Strike-slip Fault Network Evolution in the Scaling Organization of Fracture Tectonic Model

Wednesday, October 10, 2001 - 2:00pm - 3:00pm
Keller 3-180
Clement Narteau (California Institute of Technology)
From laboratory experiments, we are recognising that fractures are rough and irregular. Field surveys show that faults exhibit similar geometrical features despite the geological complexities. Meanwhile, slip distribution and the speed of rupture front propagation along planar faults have become standard seismological observables of earthquakes.

We are interested in the spatial-temporal properties of the stress dissipation within an active tectonic region. Therefore, in our approach, fractures play a central role and we focus on their interrelated evolution at different scales, from the micro-fractures to continental-scale faults.

We adopt a binary description of the microscopic scale to distinguish between two blocks of rock separated by a fracture and a solid rock. In a multiple scale system, geometric interactions extend this description at larger scales. In return, we define how any point in space is affected by the fracturing process from the distribution of fractures at all scales and from the local shear stress. By calling any perturbation and numerical structure from their geophysical counterparts, we study the evolution of our dynamical systems.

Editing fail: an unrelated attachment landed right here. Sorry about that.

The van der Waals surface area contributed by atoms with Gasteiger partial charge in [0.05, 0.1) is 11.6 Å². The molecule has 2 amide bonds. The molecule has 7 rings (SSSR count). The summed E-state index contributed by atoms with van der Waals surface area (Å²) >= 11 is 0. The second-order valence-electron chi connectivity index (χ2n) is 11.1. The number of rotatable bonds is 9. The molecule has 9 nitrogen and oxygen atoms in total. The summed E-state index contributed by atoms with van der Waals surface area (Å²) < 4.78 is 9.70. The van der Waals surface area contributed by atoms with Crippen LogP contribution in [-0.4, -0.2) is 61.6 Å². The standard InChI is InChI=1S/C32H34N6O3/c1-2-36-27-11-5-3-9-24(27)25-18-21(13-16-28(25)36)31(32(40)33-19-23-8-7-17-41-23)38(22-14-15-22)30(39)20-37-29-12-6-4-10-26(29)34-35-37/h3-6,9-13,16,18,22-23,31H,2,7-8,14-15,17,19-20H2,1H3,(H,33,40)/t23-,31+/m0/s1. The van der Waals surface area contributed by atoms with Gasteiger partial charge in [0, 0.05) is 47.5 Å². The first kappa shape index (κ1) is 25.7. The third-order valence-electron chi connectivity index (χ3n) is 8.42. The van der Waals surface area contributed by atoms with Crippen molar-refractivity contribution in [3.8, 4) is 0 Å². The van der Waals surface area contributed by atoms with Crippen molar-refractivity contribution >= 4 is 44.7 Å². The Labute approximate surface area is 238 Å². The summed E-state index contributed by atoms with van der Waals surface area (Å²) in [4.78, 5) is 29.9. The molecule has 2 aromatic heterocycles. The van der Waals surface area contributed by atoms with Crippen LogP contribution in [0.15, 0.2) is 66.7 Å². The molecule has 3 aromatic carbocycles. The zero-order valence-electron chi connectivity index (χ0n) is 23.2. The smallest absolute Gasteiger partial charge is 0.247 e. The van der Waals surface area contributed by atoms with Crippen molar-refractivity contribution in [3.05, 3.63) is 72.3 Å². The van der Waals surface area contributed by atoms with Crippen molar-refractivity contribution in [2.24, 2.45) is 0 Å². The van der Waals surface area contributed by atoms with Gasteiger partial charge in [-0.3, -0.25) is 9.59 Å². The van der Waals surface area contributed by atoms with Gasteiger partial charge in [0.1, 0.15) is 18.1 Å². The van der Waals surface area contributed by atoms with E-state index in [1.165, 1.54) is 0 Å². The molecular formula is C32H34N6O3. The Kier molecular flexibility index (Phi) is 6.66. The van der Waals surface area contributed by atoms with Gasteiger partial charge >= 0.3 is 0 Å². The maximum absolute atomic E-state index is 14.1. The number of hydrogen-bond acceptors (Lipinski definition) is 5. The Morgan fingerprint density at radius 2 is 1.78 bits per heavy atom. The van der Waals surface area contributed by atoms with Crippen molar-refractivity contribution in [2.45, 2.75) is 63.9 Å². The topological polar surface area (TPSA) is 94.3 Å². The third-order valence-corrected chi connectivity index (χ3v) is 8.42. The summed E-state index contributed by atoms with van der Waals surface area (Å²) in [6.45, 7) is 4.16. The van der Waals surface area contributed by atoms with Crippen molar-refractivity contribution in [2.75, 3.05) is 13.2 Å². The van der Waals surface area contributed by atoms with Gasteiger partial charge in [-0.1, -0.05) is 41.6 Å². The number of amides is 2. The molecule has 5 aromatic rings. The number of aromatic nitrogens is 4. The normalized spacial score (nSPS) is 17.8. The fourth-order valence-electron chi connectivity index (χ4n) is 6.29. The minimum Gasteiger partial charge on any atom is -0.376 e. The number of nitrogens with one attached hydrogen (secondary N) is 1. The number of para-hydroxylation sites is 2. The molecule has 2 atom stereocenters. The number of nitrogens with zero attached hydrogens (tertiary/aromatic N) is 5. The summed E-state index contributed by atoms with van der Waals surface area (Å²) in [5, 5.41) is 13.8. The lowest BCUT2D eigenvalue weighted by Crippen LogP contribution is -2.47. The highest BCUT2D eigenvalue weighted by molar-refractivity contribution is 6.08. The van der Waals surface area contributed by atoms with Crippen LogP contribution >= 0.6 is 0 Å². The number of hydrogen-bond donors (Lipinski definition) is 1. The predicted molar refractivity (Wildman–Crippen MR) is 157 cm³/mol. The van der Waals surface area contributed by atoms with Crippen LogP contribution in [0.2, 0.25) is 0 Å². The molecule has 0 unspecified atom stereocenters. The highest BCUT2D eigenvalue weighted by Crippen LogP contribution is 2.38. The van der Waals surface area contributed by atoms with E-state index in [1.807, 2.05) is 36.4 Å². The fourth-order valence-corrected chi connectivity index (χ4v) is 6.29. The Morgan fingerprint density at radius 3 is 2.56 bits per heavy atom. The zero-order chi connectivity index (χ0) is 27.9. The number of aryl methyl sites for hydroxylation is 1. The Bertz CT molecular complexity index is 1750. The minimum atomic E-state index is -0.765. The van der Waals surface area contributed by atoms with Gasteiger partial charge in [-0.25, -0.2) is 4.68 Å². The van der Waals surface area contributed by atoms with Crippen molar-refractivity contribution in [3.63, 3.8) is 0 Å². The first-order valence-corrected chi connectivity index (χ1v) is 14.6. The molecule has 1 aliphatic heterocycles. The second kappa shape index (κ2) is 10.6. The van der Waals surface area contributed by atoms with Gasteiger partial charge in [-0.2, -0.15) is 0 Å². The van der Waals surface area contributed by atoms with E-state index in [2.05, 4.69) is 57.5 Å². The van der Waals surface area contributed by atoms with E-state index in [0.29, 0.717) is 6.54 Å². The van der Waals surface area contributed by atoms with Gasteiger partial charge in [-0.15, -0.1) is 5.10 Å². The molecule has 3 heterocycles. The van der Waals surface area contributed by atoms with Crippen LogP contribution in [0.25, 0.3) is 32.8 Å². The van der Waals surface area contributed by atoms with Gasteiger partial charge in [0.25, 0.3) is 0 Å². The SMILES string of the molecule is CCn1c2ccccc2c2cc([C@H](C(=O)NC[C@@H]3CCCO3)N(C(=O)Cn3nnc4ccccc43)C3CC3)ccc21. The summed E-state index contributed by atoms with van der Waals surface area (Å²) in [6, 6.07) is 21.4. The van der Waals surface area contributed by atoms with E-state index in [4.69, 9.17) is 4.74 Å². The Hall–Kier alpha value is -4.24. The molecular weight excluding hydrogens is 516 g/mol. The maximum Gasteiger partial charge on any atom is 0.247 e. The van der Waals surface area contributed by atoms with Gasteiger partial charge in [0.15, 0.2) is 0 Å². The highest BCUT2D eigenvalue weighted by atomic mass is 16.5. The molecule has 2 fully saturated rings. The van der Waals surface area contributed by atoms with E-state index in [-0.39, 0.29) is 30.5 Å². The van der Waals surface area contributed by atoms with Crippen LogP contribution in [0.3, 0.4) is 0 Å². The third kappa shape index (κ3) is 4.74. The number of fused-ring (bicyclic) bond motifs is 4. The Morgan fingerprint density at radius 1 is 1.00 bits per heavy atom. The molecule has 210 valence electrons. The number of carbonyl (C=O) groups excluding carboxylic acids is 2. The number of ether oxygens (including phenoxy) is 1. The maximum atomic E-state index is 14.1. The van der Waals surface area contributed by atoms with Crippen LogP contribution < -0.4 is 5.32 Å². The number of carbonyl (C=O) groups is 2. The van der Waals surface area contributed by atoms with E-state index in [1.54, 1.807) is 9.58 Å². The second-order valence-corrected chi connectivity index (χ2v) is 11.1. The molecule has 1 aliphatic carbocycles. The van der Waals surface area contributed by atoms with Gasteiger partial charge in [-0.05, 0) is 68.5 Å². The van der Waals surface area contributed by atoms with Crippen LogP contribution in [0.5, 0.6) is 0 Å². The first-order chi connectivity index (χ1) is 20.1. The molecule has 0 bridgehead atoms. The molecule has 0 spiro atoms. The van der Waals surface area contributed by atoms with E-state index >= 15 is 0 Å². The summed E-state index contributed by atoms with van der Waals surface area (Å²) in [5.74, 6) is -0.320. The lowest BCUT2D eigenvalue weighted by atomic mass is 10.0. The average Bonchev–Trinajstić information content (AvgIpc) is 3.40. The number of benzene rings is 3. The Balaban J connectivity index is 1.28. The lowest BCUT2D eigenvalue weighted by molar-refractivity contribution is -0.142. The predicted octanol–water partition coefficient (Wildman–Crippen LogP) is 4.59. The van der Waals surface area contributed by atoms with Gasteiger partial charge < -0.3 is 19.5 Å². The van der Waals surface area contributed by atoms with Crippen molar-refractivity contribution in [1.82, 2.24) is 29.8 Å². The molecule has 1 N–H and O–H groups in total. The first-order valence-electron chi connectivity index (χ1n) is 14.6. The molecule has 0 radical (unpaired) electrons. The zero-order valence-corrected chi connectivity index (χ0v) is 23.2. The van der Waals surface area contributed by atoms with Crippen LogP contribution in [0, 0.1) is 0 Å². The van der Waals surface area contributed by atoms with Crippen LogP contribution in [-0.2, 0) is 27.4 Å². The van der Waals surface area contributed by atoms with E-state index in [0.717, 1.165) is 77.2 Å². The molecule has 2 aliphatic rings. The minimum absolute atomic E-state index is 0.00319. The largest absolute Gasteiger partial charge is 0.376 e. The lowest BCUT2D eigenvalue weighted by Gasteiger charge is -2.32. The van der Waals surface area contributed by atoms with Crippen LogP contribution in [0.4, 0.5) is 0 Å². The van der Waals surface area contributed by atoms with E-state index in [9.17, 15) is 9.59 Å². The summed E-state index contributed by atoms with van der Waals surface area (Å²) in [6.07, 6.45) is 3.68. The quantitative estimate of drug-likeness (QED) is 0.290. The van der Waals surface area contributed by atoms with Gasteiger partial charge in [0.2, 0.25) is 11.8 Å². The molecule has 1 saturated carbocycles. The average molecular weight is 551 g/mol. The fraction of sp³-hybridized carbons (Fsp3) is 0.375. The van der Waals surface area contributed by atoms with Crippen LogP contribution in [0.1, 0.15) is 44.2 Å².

From the statistical results of a model of seismicity along an isolated fault segment, we extend our approach to the fault network scale. We present typical patterns of formation and evolution of a population of faults. Different phases of development are described: nucleation, growth, interaction, concentration, branching and relocation. We show that the geometry of the networks converges to a configuration in which all the stress dissipation is accumulated on a megafault aligned with respect to the orientation of the stress field. We conclude that the fault networks organize themselves in order to dissipate more and more efficiently the excess of stress. Different processes are isolated: localization and homogenization of the state of the stress along faults at different periods of time and structural regularization of the fault trace. We discuss the interrelated evolution of the faults within the network and relationships between the seismicity and the geometry of the fault network.